3 ‘just for fun’ days in July worth noting in your calendars

July is one of just three months on the Maltese calendar that comes without any public holidays. Even so, there is still plenty to celebrate and observe if only for the fun of it.
Ever thought of taking your house plant out for a walk? Just one of the crazy things that get ‘celebrated’ in July.

World Emoji Day: Since 2014, July 17 has been designated World Emoji Day. The specific date was chosen by Jeremy Burge, founder of Emojipedia (a site dedicated to the meaning of emojis), based on the fact that the calendar emoji on the iPhone is set to this day. People have obviously come up with many fun and clever ways to mark this day, including eating poop-emoji ice creams, using slices of pepperoni to give their pizzas heart eyes, and baking biscuits shaped like their favourite emojis.  

Spooner’s Day: Believe it or not, this has nothing to do with celebrating the big or small spoons in our lives, and everything to do with spoonerisms, which is when we accidentally switch the first letters or sounds of words. The day is always celebrated on July 22, the birthday of Reverend William Archibald Spooner, a British priest who is remembered for spoonerisms like ‘our queer old Dean’ instead of ‘our dear old Queen’ and ‘nosey little cook’ instead of ‘cozy little nook’. To mark this day, simply remember that these mistakes in speech bring smiles to people’s faces across the world, and they’re nothing to be ashamed of.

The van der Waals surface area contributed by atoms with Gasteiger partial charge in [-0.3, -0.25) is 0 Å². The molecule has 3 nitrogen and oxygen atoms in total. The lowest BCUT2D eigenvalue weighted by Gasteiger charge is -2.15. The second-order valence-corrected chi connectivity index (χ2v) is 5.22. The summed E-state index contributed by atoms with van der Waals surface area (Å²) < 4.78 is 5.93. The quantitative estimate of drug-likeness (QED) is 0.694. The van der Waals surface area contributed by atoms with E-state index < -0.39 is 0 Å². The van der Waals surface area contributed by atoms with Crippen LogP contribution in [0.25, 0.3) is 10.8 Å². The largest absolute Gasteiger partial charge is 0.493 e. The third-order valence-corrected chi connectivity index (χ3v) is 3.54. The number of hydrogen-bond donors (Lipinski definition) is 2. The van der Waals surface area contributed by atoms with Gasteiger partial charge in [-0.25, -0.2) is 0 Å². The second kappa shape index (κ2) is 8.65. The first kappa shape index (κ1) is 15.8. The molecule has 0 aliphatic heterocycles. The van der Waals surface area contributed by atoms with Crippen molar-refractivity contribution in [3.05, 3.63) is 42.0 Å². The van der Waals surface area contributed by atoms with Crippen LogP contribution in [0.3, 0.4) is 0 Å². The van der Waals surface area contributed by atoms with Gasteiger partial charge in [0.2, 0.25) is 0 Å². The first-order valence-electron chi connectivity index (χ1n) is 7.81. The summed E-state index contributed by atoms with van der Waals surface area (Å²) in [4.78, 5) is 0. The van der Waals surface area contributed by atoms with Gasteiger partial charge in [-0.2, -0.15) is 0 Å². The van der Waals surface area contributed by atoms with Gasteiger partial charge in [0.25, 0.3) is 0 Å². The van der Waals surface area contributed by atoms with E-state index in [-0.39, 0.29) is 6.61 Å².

Take Your Houseplant for a Walk Day: On July 27, you may see people walking around your locality with a houseplant or two nestled in their arms. The practice started with two holidaymakers called Thomas and Ruth Roy, who wanted to acquaint their plants with the environment just outside their homes and inspire others to discover the joy of indoor foliage. If you’d like to mark this day but the idea of taking a plant outside for a walk sounds a little too wacky, you could always place the plant on a windowsill.

Related Posts
Read More

A mystic’s life in objects

Peasant, mystic, & local religious superstar: the Karmni Grima Museum in Għarb, Gozo, tells the story of a 19th century woman whose religious experiences led to the erection of the Basilica of Ta’ Pinu.